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The Role of Vitamin D in Early Knee Osteoarthritis and Its Relationship with Their Physical and Psychological Status

Servicio de Medicina Física y Rehabilitación, Hospital La Fe, 46026 Valencia, Spain
Grupo de Investigación en Medicina Física y Rehabilitación, Instituto de Investigación Sanitaria La Fe (IISLAFE), 46026 Valencia, Spain
Exercise Intervention for Health Research Group (EXINH-RG), Department of Physiotherapy, University of Valencia, 46026 Valencia, Spain
Surgery and Medical Surgical Specialities Department, Faculty of Medicine and Health Sciences, University of Oviedo, 33006 Oviedo, Spain
Author to whom correspondence should be addressed.
Nutrients 2021, 13(11), 4035;
Received: 31 August 2021 / Revised: 20 September 2021 / Accepted: 25 September 2021 / Published: 12 November 2021
(This article belongs to the Section Nutritional Epidemiology)


Osteoarthritis (OA) is a common joint condition and one of the greatest causes of disability worldwide. The role of vitamin D in the origin and development of the disease is not clear, although it could have important implications for diagnosis and treatment. For this proposal, a cross-sectional study with a non-probabilistic sample was performed. In total, 48 with early osteoarthritis (EOA) and 48 matched controls were selected, and serum 25(OH)D and parathyroid hormone (PTH) levels were analyzed. In addition, physical and psychological variables were measured to establish their relationship with vitamin D levels. Patients with EOA showed lower levels (22.3 ± 7.3 ng/mL) in comparison to matched controls (29.31 ± 9.2 ng/mL). A statistically significant higher number (Chi-squared = 8.525; p = 0.004) of patients with EOA had deficiency levels (<20 ng/mL) compared to the control group. Patients with lower vitamin D levels showed higher levels of pain intensity, disability, and anxiety, as well as poorer values for sit-to-stand, walking speed, and social participation. Correlation analysis showed a relationship between serum 25(OH)D, PTH and pain intensity, and social participation. These results highlight the relevance of vitamin D in the early diagnosis and prevention of EOA.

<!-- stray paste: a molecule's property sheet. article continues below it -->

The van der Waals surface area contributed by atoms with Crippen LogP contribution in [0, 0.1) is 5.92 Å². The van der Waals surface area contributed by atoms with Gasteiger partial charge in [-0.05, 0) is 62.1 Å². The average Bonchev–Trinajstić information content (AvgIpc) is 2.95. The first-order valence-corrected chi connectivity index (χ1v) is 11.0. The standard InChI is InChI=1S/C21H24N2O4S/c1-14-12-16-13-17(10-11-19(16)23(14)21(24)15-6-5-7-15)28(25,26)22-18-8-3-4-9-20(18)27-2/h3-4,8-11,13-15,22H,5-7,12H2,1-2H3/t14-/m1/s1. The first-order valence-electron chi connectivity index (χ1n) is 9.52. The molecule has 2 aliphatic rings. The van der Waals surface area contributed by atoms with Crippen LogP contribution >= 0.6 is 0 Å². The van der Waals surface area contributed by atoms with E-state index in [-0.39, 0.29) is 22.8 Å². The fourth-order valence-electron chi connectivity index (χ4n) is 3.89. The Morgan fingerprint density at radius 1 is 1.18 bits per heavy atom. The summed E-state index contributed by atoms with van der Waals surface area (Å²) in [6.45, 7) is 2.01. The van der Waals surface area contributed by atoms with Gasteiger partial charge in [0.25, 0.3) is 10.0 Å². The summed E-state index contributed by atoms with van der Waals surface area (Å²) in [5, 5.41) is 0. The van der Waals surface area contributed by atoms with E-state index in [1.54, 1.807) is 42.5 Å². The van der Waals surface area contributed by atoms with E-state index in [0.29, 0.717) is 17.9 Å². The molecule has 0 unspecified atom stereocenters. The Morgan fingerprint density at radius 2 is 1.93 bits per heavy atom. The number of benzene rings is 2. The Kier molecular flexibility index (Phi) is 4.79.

Keywords: osteoarthritis; early osteoarthritis; vitamin D osteoarthritis; early osteoarthritis; vitamin D

1. Introduction

Osteoarthritis (OA) is defined as a common joint condition that typically causes chronic pain and is one of the greatest causes of disability worldwide, being considered a major public health challenge [1]. Knee OA has been associated with degenerative changes due to the progressive loss of articular cartilage, subchondral bone changes, synovial inflammation, and meniscus degeneration [2,3]. It is of prime importance to find predictors for knee OA progression to improve treatment options and to prevent this disabling disease [4,5].
Unfortunately, although some theories regarding the pathogenesis of OA do exist, the exact mechanism is not well charted [6]. The most frequent nutritional deficiency worldwide is vitamin D deficiency (defined as serum level of 25-hydroxyvitamin D [25-(OH) D] < 20 nmol/L) [7]. Specifically, more than 40% of the adult population over the age of 50 has this deficiency, being lower in women [8]. It is well known that vitamin D has an important influence on the state of many articular structures, such as cartilage and subchondral bone, as well as muscle tissues, all of which play a part in the progression of knee OA [9]. Similarly, parathyroid hormone levels (PTH) could play an important role in the loss and formation of bone and these levels have been related to subchondral bone remodeling, and therefore, to the radiological and clinical progression of knee OA [10].
In relation to this, previous studies suggest that vitamin D could stimulate proteoglycan synthesis in mature chondrocytes through a metabolic transformation via vitamin D receptors [11,12]. Moreover, vitamin D deficiency could impede bone remodeling causing OA through complex pathophysiological processes, and other studies suggested that low serum vitamin D could be associated with an increased risk of knee OA progression [13]. Conversely, vitamin D supplementation could be able to prevent the progression of OA by increasing bone remodeling and also by reducing the abnormal pathophysiological process [14]. Additionally, it was suggested that supplementation may help improve disease progression in patients with vitamin D deficiency but does not have any additional benefits on those with optimal levels of vitamin D [15]. However, recent studies showed that low levels of vitamin D are not associated with the risks of developing knee OA, except perhaps with the progression of knee OA [12,16]. In addition, vitamin D supplementation may not help to control pain or to reduce structural disease progression in this condition [16,17].
It has been suggested that the structural findings in OA are a late phenomenon [18,19]. For this reason, non-surgical treatments for OA are often ineffective, which may be due in part to its use late in the course of the disease, when structural deterioration is usually advanced [18]. Therefore, there is a great scientific and social interest in ‘early osteoarthritis’ (EOA), as it is believed that identifying patients affected by EOA to initiate early interventions and therapeutic approaches could prevent progression and severe structural changes in the joint associated with later stages of OA [20].